In this study, we sought to examine how baseline MRI and longitudinal change in MRI relate to longitudinal change in cognition. Two specific cognitive domains, memory (MEM) and executive function (EXEC), were selected as primary outcomes. MEM is strongly related to hippocampal structure and function and is a sensitive indicator of AD.5,10-12 EXEC is primarily determined by frontal lobe structure and function and is particularly sensitive to disruption of frontal-subcortical loops that are affected by subcortical CVD.13 Thus, these two cognitive domains have relevance for examining differential effects of AD and CVD processes. Psychometrically matched cognitive outcome measures were used to facilitate unambiguous interpretation of differential effects. Our primary hypotheses were that memory decline would be related to change in the hippocampal volume (HC), whereas decline of EXEC would be related to change of cortical gray matter volume (CGM) and measures of subcortical CVD. Previous studies from this project have shown that cognitive effects of lacunes and WMH are limited after controlling for CGM, and so we expected lacunes and WMH effects to be attenuated when examined jointly with CGM.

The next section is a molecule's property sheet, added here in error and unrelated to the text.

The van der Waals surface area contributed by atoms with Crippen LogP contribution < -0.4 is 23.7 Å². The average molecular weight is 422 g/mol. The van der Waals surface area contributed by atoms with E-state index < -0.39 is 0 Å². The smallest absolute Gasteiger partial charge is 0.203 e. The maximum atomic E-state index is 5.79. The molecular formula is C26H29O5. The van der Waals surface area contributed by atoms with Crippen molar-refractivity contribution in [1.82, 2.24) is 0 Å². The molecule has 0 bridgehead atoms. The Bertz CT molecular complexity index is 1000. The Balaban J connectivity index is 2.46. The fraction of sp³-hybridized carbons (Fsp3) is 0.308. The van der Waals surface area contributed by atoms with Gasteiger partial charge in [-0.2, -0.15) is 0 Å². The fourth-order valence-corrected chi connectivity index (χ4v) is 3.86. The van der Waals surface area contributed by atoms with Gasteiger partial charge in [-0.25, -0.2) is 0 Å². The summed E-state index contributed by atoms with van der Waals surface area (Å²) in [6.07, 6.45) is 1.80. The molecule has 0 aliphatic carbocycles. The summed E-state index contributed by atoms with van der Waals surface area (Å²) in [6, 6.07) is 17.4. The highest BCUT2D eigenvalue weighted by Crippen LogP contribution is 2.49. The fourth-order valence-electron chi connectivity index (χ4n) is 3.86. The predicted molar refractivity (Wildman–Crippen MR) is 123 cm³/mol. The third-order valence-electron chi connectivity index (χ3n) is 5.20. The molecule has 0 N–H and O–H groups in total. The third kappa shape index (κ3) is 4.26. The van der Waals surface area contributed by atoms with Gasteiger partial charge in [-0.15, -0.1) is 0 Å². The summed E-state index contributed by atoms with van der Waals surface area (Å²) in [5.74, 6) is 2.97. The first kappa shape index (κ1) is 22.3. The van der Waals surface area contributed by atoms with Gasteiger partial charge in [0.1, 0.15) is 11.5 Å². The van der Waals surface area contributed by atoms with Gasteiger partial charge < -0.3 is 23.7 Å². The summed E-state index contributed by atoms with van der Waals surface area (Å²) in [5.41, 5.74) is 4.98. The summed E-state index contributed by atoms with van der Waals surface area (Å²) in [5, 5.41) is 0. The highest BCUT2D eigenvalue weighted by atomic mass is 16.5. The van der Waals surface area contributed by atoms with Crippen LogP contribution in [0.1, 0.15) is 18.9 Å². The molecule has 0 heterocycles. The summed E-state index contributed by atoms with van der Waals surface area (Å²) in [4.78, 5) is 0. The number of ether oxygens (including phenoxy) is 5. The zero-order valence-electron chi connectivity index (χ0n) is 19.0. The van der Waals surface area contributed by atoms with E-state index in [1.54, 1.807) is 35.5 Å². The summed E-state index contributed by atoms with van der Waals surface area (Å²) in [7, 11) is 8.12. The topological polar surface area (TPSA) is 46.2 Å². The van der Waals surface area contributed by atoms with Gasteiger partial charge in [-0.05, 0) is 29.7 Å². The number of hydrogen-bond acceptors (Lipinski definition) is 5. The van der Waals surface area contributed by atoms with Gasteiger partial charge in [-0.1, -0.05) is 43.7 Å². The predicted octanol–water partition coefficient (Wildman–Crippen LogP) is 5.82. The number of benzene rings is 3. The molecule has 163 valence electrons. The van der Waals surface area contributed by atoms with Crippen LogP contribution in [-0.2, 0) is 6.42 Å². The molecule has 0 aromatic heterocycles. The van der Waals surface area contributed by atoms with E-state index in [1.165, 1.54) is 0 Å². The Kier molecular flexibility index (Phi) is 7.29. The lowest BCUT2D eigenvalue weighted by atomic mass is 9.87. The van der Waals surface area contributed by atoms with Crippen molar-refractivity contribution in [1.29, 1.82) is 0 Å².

Methods

Subjects

Participants were recruited from three academic dementia centers as part of a multicenter collaborative study of contributions of subcortical CVD and AD to cognitive impairment and dementia. All participants received a comprehensive clinical evaluation that included a medical history, a neurologic examination, appropriate laboratory tests, and neuropsychological testing with a standardized test battery. In addition, participants received a standardized MRI scan of the brain at the baseline evaluation as well as at least one subsequent MRI scan. The institutional review boards at all participating institutions approved this study, and subjects or their legal representatives gave written informed consent.